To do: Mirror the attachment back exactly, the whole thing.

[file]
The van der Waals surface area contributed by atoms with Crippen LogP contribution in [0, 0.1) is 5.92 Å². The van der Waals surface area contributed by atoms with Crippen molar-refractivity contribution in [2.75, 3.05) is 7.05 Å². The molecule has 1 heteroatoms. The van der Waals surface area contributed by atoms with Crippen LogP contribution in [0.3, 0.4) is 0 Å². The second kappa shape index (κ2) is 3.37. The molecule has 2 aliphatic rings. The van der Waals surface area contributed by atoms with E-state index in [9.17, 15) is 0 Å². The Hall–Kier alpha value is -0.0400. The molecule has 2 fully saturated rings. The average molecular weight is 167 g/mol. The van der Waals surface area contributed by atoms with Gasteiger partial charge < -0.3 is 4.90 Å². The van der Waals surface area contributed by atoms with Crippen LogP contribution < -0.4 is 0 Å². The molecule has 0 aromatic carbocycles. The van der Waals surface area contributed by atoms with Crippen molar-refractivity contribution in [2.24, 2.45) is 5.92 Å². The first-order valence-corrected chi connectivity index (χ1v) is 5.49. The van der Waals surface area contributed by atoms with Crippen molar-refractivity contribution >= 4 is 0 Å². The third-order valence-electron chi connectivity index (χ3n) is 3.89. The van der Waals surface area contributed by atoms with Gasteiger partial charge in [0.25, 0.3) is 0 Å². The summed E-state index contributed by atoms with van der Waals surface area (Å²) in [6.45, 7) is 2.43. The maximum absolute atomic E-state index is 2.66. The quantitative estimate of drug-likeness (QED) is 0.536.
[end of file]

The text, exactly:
The van der Waals surface area contributed by atoms with Crippen LogP contribution in [0, 0.1) is 5.92 Å². The van der Waals surface area contributed by atoms with Crippen molar-refractivity contribution in [2.75, 3.05) is 7.05 Å². The molecule has 1 heteroatoms. The van der Waals surface area contributed by atoms with Crippen LogP contribution in [0.3, 0.4) is 0 Å². The second kappa shape index (κ2) is 3.37. The molecule has 2 aliphatic rings. The van der Waals surface area contributed by atoms with E-state index in [9.17, 15) is 0 Å². The Hall–Kier alpha value is -0.0400. The molecule has 2 fully saturated rings. The average molecular weight is 167 g/mol. The van der Waals surface area contributed by atoms with Gasteiger partial charge < -0.3 is 4.90 Å². The van der Waals surface area contributed by atoms with Crippen LogP contribution < -0.4 is 0 Å². The molecule has 0 aromatic carbocycles. The van der Waals surface area contributed by atoms with Crippen molar-refractivity contribution in [2.24, 2.45) is 5.92 Å². The first-order valence-corrected chi connectivity index (χ1v) is 5.49. The van der Waals surface area contributed by atoms with Crippen molar-refractivity contribution >= 4 is 0 Å². The third-order valence-electron chi connectivity index (χ3n) is 3.89. The van der Waals surface area contributed by atoms with Gasteiger partial charge in [0.25, 0.3) is 0 Å². The summed E-state index contributed by atoms with van der Waals surface area (Å²) in [6.45, 7) is 2.43. The maximum absolute atomic E-state index is 2.66. The quantitative estimate of drug-likeness (QED) is 0.536.